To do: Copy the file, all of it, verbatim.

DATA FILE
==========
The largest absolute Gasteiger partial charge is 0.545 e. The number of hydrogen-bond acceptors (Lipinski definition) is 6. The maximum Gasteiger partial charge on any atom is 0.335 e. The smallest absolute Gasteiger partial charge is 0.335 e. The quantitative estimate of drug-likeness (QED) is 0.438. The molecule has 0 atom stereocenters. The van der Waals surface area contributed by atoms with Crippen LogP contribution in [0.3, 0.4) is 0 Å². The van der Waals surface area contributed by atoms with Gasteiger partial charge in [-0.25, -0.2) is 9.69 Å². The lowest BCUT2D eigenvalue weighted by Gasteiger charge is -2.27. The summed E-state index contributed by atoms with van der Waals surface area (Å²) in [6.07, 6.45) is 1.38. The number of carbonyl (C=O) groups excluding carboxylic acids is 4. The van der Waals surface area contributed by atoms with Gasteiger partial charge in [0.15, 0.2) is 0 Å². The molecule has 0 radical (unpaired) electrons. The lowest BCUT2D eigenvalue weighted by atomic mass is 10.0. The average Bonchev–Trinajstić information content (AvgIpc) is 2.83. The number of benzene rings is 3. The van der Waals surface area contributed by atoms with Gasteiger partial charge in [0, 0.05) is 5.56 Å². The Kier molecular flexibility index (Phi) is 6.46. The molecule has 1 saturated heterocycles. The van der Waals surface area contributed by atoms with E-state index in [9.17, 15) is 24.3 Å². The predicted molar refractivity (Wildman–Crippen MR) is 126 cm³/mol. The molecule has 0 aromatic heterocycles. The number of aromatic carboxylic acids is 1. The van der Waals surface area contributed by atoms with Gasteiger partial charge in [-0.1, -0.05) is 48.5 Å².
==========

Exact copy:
The largest absolute Gasteiger partial charge is 0.545 e. The number of hydrogen-bond acceptors (Lipinski definition) is 6. The maximum Gasteiger partial charge on any atom is 0.335 e. The smallest absolute Gasteiger partial charge is 0.335 e. The quantitative estimate of drug-likeness (QED) is 0.438. The molecule has 0 atom stereocenters. The van der Waals surface area contributed by atoms with Crippen LogP contribution in [0.3, 0.4) is 0 Å². The van der Waals surface area contributed by atoms with Gasteiger partial charge in [-0.25, -0.2) is 9.69 Å². The lowest BCUT2D eigenvalue weighted by Gasteiger charge is -2.27. The summed E-state index contributed by atoms with van der Waals surface area (Å²) in [6.07, 6.45) is 1.38. The number of carbonyl (C=O) groups excluding carboxylic acids is 4. The van der Waals surface area contributed by atoms with Gasteiger partial charge in [0.15, 0.2) is 0 Å². The molecule has 0 radical (unpaired) electrons. The lowest BCUT2D eigenvalue weighted by atomic mass is 10.0. The average Bonchev–Trinajstić information content (AvgIpc) is 2.83. The number of benzene rings is 3. The van der Waals surface area contributed by atoms with Gasteiger partial charge in [0, 0.05) is 5.56 Å². The Kier molecular flexibility index (Phi) is 6.46. The molecule has 1 saturated heterocycles. The van der Waals surface area contributed by atoms with E-state index in [9.17, 15) is 24.3 Å². The predicted molar refractivity (Wildman–Crippen MR) is 126 cm³/mol. The molecule has 0 aromatic heterocycles. The number of aromatic carboxylic acids is 1. The van der Waals surface area contributed by atoms with Gasteiger partial charge in [-0.1, -0.05) is 48.5 Å².